Join 16-year-old Mary Nelson on a unique journey. After being told in a dream that she is pregnant, Mary must face small town life in the twenty-first century. At first she believes her dream was just a dream and not a message from God. Her mother thinks she is lying about being a virgin. Her doctor cannot believe she is pregnant. Even her boyfriend, Joey Griffin, has trouble understanding the miracle. Once both pregnancy and virginity are confirmed, Mary must deal with paparazzi and world press, local clerics of all denominations, the school board, and kidnappers.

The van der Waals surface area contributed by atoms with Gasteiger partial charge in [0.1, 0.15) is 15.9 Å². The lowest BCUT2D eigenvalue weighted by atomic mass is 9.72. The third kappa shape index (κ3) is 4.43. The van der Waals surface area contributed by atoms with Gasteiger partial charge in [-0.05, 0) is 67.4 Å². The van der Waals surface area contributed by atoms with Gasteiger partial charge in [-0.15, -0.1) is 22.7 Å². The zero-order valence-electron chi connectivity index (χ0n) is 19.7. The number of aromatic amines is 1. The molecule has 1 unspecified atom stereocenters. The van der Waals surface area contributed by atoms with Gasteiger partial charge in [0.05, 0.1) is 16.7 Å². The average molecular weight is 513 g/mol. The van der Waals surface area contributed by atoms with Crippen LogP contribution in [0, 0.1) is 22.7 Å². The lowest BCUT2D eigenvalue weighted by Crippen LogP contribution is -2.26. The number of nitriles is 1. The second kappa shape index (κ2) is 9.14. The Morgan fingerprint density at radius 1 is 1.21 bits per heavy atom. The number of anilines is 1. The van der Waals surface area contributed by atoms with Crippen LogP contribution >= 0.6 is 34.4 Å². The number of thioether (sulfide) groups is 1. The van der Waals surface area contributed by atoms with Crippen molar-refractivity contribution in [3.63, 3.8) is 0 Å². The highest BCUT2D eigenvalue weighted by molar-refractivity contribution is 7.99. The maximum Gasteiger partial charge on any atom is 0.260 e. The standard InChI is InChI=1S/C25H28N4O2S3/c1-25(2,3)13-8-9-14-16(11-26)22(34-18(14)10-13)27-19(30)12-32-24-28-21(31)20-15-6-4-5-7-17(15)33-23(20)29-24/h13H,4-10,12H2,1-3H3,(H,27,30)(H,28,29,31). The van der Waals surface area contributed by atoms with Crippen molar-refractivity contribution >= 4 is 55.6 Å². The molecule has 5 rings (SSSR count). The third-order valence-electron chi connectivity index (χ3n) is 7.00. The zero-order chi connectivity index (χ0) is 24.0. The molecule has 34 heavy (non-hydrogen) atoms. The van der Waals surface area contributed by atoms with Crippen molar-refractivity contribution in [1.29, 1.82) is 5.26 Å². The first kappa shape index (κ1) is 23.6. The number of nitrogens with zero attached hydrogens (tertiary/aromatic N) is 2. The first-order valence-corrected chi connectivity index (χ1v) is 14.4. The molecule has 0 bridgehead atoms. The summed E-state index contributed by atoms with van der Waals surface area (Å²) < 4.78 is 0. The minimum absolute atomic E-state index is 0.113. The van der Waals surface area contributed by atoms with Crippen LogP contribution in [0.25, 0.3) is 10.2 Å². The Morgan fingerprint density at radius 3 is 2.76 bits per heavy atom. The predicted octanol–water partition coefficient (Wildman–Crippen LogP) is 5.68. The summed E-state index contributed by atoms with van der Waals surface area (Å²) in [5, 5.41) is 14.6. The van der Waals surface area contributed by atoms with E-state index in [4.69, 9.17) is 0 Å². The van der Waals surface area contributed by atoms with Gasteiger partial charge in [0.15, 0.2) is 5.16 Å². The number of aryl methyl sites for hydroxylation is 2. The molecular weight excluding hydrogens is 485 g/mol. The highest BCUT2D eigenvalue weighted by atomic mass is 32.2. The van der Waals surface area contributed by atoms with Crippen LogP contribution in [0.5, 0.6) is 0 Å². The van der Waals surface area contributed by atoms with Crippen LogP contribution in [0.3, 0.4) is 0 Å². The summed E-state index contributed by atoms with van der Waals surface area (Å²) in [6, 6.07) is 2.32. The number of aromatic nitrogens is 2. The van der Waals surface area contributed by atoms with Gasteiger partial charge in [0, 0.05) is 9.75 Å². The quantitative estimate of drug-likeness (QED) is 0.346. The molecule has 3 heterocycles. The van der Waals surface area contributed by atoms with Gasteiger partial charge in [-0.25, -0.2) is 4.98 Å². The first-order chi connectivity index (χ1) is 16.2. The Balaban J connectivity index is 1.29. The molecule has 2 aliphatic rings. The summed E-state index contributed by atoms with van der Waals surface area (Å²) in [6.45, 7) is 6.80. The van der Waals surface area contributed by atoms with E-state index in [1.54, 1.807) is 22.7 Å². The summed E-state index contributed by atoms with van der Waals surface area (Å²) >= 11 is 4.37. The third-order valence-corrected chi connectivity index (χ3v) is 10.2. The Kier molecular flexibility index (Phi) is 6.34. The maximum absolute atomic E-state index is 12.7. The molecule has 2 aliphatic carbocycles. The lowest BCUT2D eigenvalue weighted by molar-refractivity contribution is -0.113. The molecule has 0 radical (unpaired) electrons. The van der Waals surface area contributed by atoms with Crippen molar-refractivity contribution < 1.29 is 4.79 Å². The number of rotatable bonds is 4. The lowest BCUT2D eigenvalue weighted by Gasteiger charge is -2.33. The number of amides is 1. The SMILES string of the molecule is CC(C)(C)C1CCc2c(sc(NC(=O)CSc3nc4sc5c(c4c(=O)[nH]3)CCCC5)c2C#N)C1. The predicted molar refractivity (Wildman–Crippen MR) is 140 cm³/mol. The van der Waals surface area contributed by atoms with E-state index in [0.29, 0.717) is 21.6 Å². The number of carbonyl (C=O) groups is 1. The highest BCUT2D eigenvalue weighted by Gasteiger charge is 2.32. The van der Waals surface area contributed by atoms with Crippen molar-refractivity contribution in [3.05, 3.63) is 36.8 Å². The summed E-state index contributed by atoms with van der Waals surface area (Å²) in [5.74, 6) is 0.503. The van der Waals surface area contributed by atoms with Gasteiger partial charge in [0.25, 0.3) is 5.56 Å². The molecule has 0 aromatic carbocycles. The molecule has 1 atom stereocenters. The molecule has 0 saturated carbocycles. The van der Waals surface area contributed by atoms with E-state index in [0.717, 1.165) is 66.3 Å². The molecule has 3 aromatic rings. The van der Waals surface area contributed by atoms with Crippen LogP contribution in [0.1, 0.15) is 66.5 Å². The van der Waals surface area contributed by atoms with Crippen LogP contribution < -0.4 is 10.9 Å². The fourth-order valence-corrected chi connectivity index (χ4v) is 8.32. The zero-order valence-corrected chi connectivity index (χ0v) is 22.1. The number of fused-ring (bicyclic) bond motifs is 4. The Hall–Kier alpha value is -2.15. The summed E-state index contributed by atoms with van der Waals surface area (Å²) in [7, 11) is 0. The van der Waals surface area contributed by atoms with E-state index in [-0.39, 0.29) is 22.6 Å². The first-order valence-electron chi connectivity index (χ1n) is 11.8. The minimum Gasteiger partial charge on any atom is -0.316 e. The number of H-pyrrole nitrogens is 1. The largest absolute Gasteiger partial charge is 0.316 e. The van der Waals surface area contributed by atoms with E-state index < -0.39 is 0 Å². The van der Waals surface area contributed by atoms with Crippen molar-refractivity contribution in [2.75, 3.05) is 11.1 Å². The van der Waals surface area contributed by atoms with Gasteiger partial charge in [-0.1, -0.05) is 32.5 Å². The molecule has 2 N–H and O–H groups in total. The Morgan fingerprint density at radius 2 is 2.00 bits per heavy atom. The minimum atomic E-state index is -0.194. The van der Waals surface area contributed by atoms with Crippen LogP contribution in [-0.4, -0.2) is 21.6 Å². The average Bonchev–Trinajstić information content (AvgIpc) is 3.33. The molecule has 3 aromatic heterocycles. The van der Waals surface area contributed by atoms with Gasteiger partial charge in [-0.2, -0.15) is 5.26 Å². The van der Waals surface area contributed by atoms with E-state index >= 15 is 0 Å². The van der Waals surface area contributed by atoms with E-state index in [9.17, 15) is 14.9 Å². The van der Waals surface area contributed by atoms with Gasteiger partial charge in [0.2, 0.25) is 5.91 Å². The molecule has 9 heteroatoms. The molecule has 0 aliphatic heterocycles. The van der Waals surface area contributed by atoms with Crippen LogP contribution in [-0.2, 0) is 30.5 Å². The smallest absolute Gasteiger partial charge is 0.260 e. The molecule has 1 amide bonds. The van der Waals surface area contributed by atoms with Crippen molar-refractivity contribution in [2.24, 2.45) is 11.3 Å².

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Chapter 1 “It was only a dream,” Mary assured herself in a breathless whisper. She took deep breaths, trying to slow her racing heart. It may have been a dream, but it seemed so real. She dreamt almost every night, but this one was different. Normally her dreams were visions of living a life different than the one she had now. None of those dreams felt this real. This one felt as if she had been touching Heaven. She could still smell the sweet scents of the flowers in the most beautiful garden she’d ever seen. Her dream was even more beautiful than the pictures in the books Mrs. Logan showed them in Art class. She had never seen anything as magnificent as what her dream had just shown her. The shock of it had jolted her awake. But it was a dream, not a prophecy, wasn’t it? Though she attended church every Sunday with her mother and grandmother, she wasn’t sure whether or not she believed in God, His son and all the stories of the Bible. After all, God hadn’t been there when she asked him to keep her dad from walking out last year. He hadn’t answered her fervent prayers for Mom to get the promotion she wanted and the raise that came with it. He hadn’t seemed to listen last week when she begged for the answers to the history test she forgot to study for. No, her dream had just been an incredible dream, not a visit from one of God’s angels. Rolling over, Mary checked the clock by her bed. 6:33 in the morning. Her alarm would be going off in two minutes. She fought her way from under the covers and turned off the alarm. She carried her clothes to the bathroom down the hall without bothering to pull on her robe. Mom and Grandma had seen her in the oversized green nightshirt with the cartoon cat on the front and cat footprints across the back. In the shower she closed her eyes and lifted her face as warm water splashed over her. She was back in her dream. The vision just as clear as it had been minutes earlier. The garden was full and overgrown in a manner that didn’t appear junky or neglected, but lush and healthy. The flowers, trees and bushes were too beautiful for words to describe. She had wandered through the garden, pausing at each turn in the meandering path. At each turn she discovered yet another breathtaking view. Birds and small animals followed her. They sang and chattered a musical cacophony that soothed her and added to the feeling that she had arrived in paradise. As she turned around one last bend in the path, she disturbed a bush full of small brown birds. They flew off in all directions, circled, then returned again. She watched for a moment then continued on her way. A few feet beyond was a small wooden bench next to a trickling brook. A man sat on the bench, his face lifted to the sun. Mary froze for a moment unsure what to do. Should she approach or retreat? She had been warned since she could walk on her own not to talk to strangers, especially strange men, but something about this one pulled at her. “Come and sit down, Mary,” the man said without opening his eyes or looking her way. The voice was soft and inviting, hypnotic. It pulled her closer until she stood before the bench. “Please sit down. I have a message for you,” the man said before turning to look at her. Mary tried not to stare, but it was difficult. He was gorgeous. His hair glowed golden and flowed back from a face too beautiful for words. It was long and shaggy and made him fit in this place. He was tanned golden bronze with perfect features. His nose was long and narrow. His eyes were crystalline blue. He had the kindest smile Mary had ever seen. His ivory robe glowed in the sunlight. “Who are you?” she asked as she eased onto the seat beside him. “I am a simple messenger,” the man said. “What is this place?” “The Garden. Now listen carefully, Mary of Nazareth, Pennsylvania,” he said. He leaned close and stared directly into Mary’s eyes. She could not look away. It was as if she entered the swirling pale blue of his gaze. “You have been chosen to carry a reminder of God’s love to his children. You will give birth to a son and name him Emmanuel Jesus. You have a long road ahead of you, but know that you are never alone on your journey.” A sharp knock on the bathroom door startled Mary. “Hey in there, did you fall back to sleep?” “No, ma’am. I’ll be out in a minute,” Mary called as she reached to turn off the water. Ten minutes later Mary emerged from the bathroom. She was dressed and her shoulder length auburn hair was almost dry. The natural curl softened when it was blown dry so it waved instead of kinked. She had brushed blush on her cheeks and darkened her eyelashes with mascara. She would swipe on tinted lip-gloss once she was out of the apartment. Mom and Grandma didn’t approve, but had allowed her to begin wearing makeup just two months before when she had turned sixteen. Their understanding was that she could wear mascara and a touch of blush as long as she learned to use them so she did not look like a painted clown. She also had to pay for her own cosmetics. Mary had agreed as soon as the deal had been laid on the table. Some of her friends had been wearing makeup since middle school. She just wanted to be like the others. All her life her parents had told her she was special, but had never been specific as to how or why she was different than her friends. All she knew was that she was still wearing flats while the other girls had moved on to platform or stiletto heels that were dictated by the fashion magazines they all studied religiously. Each month the other girls made whatever changes Cosmo or Seventeen or Elle dictated. After dropping her nightshirt on her pillow and pulling the covers up so the bed looked pulled together, Mary closed her door and stared at the reflection in the mirror that hung on its back. She looked the same, short but thin and trim. Her jeans were tight, but not too tight. She had to tug on her shirt so it would cover the belt loops of her jeans. The school had a rule against belly-shirts, but by wearing low cut jeans and hip length shirts the teachers let them get by. Pulling the hem of her T-shirt up, Mary focused on the expanse of bare skin between her jeans and her lacy pink bra. Her belly was flat as always with just a hint of the six-pack of muscle. Mary fought hard for that flat belly and could not imagine it being round and full with pregnancy. “It was just a crazy dream. Forget it and move on,” she assured herself again. Just to make sure, she stopped at the puppy calendar hanging over her bed and double-checked the date. April 15th. Her periods had been like clockwork, every 28 days. She wasn’t due for her next one for a week and a half. Slipping bare feet into her sneakers, she grabbed her book-bag and left her room. She had just enough time for breakfast before Lindsey and Brook arrived in Brook’s brand new Volkswagen Bug. Brook’s parents were divorced and for her last birthday her father had been most generous when he gave her the car. Brook’s mother had taken her on a shopping weekend to New York City. But a closet full of new clothes could never compare to the freedom and status a brand new car gave her. As she gulped down a glass of orange juice and grabbed a hand-full of cookies from the jar next to the stove, Mary pushed the still vivid dream to the back of her mind. It was just a dream. There was no way she could be pregnant; she was still a virgin. Mary and her boyfriend, Joey Griffin, had agreed they were too young for sex. They had talked the subject over a number of times and agreed that no matter what their friends were doing, they would hold onto their virginity until they married. Of course the wedding would not be for three or four years at least, but they already considered themselves engaged. Between now and the wedding, they planned to work and save their money and study at the local community college once they graduated from high school. Joey planned to be a car mechanic and someday take over his father’s garage. Mary wasn’t sure whether she wanted to be a hospital laboratory technician or a legal secretary. “Mary, you should sit down and eat a proper breakfast,” Grace, her grandmother scolded. “Grandma, cookies have oatmeal, raisins, flour, sugar and eggs. Just as good as breakfast. Besides,” Mary said with a smile. “I’m late. Brook’s probably outside already,” she said just as the familiar beep-beep sounded outside. “See, there she is. Bye Mom. Bye Grandma,” she called as she flew from the kitchen and out the front door. Another day was beginning and she was ready to face it. Life was too busy to worry about her strange dream. He woke with a gasp, his heart racing as if he had run for miles. But he didn’t run intentionally any longer. Not for the cross-country team as he had in high school and not on the treadmill in the Philadelphia hospital where he spent most of his ten years as a physician. Nowadays he worked hard, ate right and led a simple, purposeful life. The people he had called friends up until two years ago would never recognize him these days. He’d given up the every three weekly haircuts, designer label clothes and a life that was full of stuff, but had no real meaning. His home these days was a plain room smaller than the master bathroom of the condo he had once resided in. There was no fancy décor here, just white walls, hard wood floors, a plain cross above his bed and pegs on one wall to hold his clothes. The bathroom was down the hall and he shared it with the six other brothers who also lived in this wing of the building. The monastery had been in existence since just after the Revolutionary War. The brothers had come together in central New York, staked their claim in the woods and settled in. The old stone building they had built had running water and electricity, though for the most part, the brothers continued to live by the old ways with oil lamps, wood stoves, living by God’s laws first and man’s laws second. Once upon a time up to a hundred men lived in this community. As their numbers had died off, fewer and fewer men came to take their places. They lived a simple life, laboring on the farm, tending the gardens and greenhouses that provided their food as well as enough surplus to sell to the markets that prized their organic produce. That money paid the bills, the taxes and provided the means to hold onto the land they refused to sell off, no matter how much pressure was put on them. Developers had wanted the land for more than fifty years, but the brotherhood had determined generations ago that this place would remain until the last brother had breathed his last breath. He opened his eyes and frowned. It couldn’t be morning already. He felt as if he had just fallen into bed. He wore no watch; time was relative. Life here was lived by the bells in the monastery’s tower. “Brother Adam? There’s been an accident. We need you,” a soft tenor voice reached his ear just before the door opened, revealing an elderly brown-robed man holding a lantern in one hand. “Brother Adam?” The man in the bed sat up, then rose, reaching for the simple white cotton shirt and jeans hanging on the wall. Pulling them on, he shoved his feet into the black, solid topped Crocs the brotherhood had discovered just the year before and now wore for their comfort and durability. Once dressed, he headed for the door, not bothering with the brown robe that would only get in his way. Running his fingers through his hair, he pulled it together, then secured it in a ponytail with the black elastic band he pulled from the pocket of his jeans. As he followed the elderly monk, he listened closely as the man whispered so they would not disturb the others. The walls were thick, solid stone so he doubted an ambulance driving through the building with full lights and sirens would bother anyone too much. Brother Adam stopped in the doorway of the room set aside as the infirmary and took in the scene. One man was laying on the simple cot on one side of the room, still unconscious though an ice bag lay on his temple. The second man sat in a chair next to him, his hand wrapped in a towel. Two lamps on the examining table provided a yellow glow of light. Taking a deep breath, Adam said a silent prayer for strength, skill and serenity. Then he took the lantern from the elderly monk, shooed him back to bed with a wave of his hand and entered the room. His vow of silence would be tested, but with the Lord guiding his hands, he would be able to deal with these injuries as he had the others that had tested his skill as a silent physician monk. His silence would end one day, but it would take more than a laceration and possible concussion for him to break it tonight. It would take a miracle.